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Trading Chaos: Applying Expert Techniques to Maximize your Profits
by Bill Williams, 1995, John Wiley & Sons, 265 p.

Recently, my interest in chaos theory has been rekindled, and I remembered having this book on my shelf.

Chaos theory is about finding underlying order in apparently random behavior.  Data that appear disordered or chaotic are sometimes the result of rather simple deterministic systems with nonlinear feedback.  The best-known elements of chaos theory are:

People interested in chaos theory should read the best-selling book, Chaos: Making a New Science by James Gleick (1988).

Bill Williams (a PhD in psychology) claims discovery of the underlying fractal nature of Elliott waves. Ralph Elliott wrote a book about stock investing, The Wave Principle, in 1938.  Elliott waves are embraced by many technical analysts as a way to understand behavior in stock, commodity and currency markets.

Williams says the predominant Elliott wave sequence is "basic rhythm of 'fives' corrected by 'threes'" (p. 105).  For example, starting from a bottom, a stock will have a "wave" up, then a first correction, another wave up, a second correction, and then a final wave up to the top.  Then, falling, there will be a wave down, a retracement up, and a final wave down to the next bottom.  Inspecting a two-wave series in more detail (as in the circle in the figure, left), reveals the same 5-3 wave series (in the circle right).  This is the supposed fractal nature of price movements.  Further, the typical reversals exhibit the .618 "Golden Ratio" of Fibonacci numbers (1, 3, 5, 8, 13 ...).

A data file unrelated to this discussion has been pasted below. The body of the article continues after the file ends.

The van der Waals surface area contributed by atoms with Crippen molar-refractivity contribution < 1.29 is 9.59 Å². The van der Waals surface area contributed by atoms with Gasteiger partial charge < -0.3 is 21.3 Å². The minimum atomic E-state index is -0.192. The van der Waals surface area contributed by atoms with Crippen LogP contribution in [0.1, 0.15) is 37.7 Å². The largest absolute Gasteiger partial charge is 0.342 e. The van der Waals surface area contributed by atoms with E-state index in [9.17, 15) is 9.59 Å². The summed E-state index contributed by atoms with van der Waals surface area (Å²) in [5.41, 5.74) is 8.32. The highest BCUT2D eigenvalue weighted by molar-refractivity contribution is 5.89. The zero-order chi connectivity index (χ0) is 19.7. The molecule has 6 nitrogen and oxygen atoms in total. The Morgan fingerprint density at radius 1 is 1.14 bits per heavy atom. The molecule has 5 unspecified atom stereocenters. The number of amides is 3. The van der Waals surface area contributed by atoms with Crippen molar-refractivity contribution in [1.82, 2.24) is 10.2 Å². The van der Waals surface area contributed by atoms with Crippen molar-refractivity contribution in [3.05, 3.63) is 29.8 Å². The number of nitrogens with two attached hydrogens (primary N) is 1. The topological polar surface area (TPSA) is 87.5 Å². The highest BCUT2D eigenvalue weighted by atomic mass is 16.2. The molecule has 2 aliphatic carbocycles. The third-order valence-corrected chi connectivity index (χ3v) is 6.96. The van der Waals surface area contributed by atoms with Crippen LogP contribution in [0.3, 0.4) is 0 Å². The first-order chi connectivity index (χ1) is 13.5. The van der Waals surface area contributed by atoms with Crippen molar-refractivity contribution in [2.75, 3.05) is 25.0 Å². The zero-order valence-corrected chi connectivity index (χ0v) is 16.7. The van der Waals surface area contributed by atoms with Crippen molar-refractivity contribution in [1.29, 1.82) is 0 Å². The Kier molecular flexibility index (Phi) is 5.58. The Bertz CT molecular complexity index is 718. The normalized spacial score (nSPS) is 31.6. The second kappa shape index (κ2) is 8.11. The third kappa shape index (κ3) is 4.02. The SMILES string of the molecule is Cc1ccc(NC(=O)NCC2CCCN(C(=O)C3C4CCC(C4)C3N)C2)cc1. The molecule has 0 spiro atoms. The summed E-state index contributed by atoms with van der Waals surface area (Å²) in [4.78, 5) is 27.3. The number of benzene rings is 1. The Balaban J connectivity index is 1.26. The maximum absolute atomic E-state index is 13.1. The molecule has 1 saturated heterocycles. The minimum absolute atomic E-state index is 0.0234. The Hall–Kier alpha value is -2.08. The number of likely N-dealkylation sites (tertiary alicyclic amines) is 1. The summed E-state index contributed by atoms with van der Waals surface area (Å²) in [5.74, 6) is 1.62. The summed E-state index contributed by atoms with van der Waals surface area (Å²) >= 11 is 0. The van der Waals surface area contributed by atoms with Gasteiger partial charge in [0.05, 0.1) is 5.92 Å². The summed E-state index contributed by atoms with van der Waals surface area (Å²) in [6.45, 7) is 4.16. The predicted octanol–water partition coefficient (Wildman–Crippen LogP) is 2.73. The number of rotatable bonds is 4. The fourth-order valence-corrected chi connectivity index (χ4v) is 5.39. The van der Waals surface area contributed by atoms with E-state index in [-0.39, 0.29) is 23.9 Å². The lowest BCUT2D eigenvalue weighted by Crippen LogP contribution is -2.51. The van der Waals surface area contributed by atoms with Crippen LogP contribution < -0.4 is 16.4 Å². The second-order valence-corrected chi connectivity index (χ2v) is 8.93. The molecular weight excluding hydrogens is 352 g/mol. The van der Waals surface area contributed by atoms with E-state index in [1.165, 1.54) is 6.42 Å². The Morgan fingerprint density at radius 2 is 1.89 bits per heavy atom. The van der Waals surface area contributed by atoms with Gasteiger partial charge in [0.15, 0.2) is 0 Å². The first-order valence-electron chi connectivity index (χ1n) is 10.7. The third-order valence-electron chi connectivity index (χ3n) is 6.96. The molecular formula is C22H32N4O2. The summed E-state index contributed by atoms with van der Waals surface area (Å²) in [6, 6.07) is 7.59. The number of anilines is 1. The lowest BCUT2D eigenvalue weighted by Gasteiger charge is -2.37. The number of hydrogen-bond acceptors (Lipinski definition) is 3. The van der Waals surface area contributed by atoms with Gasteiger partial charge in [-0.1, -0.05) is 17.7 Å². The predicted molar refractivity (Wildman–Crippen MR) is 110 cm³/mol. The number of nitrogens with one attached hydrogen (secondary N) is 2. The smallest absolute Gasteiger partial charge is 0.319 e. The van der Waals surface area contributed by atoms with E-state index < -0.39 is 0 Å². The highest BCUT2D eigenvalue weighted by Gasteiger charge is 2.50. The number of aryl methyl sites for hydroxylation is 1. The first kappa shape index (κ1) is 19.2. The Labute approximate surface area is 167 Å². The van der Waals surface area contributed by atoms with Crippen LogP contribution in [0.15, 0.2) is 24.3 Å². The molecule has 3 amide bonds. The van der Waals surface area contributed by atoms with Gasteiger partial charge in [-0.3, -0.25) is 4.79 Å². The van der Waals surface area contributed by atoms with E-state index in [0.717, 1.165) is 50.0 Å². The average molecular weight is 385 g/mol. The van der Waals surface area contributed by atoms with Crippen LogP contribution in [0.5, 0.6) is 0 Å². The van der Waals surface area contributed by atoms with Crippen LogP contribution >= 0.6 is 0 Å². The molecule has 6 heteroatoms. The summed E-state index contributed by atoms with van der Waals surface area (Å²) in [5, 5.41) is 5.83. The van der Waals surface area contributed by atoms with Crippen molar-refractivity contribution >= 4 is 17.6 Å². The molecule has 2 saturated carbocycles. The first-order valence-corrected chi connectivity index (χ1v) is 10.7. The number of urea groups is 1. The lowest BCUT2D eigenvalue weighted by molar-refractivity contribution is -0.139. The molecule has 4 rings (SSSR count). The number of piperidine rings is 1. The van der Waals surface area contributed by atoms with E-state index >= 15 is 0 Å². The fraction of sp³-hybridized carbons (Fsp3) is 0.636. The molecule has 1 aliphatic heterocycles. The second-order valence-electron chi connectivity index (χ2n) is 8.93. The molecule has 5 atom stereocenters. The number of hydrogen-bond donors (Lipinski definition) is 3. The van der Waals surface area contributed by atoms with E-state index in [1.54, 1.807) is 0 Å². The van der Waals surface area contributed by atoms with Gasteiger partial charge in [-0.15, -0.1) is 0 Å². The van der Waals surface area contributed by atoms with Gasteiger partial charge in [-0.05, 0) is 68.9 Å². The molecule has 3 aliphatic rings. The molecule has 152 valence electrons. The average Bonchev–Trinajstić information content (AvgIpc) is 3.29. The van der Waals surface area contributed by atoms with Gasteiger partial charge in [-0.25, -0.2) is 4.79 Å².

If only profitable stock trading could be this simple!  Of course, Williams shows examples in his book to support his wave series premise.  In looking at lots of stock histories, I seldom see the pattern.  Therefore, I must be counting (the waves) wrong!

Bill Williams claims 35 years of successful trading, presentations to 20,000 people, and having personally trained over 450 successful traders.  In end chapters, he describes behavior in terms of three human body shapes and how trading styles should be compatible.

Despite my skepticism, there are some interesting ideas in the book.  He reports that his team invented the market facilitation index:
    MFI = Range / Volume
which is the price change per unit time.  This is a measure "of the market's willingness to move the price" and a key indicator of whether a direction change is real. 

I was put off by the frequent use of his company trademarks (like "Profitunity Trading Partner") and some wrong science assertions (e.g., the brain's left hemisphere processes at a mere 16 bits per second).  Nonetheless, I am actively searching for effective trading patterns and hope that some of the ideas in the book will prove worthy.  There is an ample bibliography.


—John Schuyler, December 2004.

Copyright 2004 by John R. Schuyler. All rights reserved. Permission to copy with reproduction of this notice.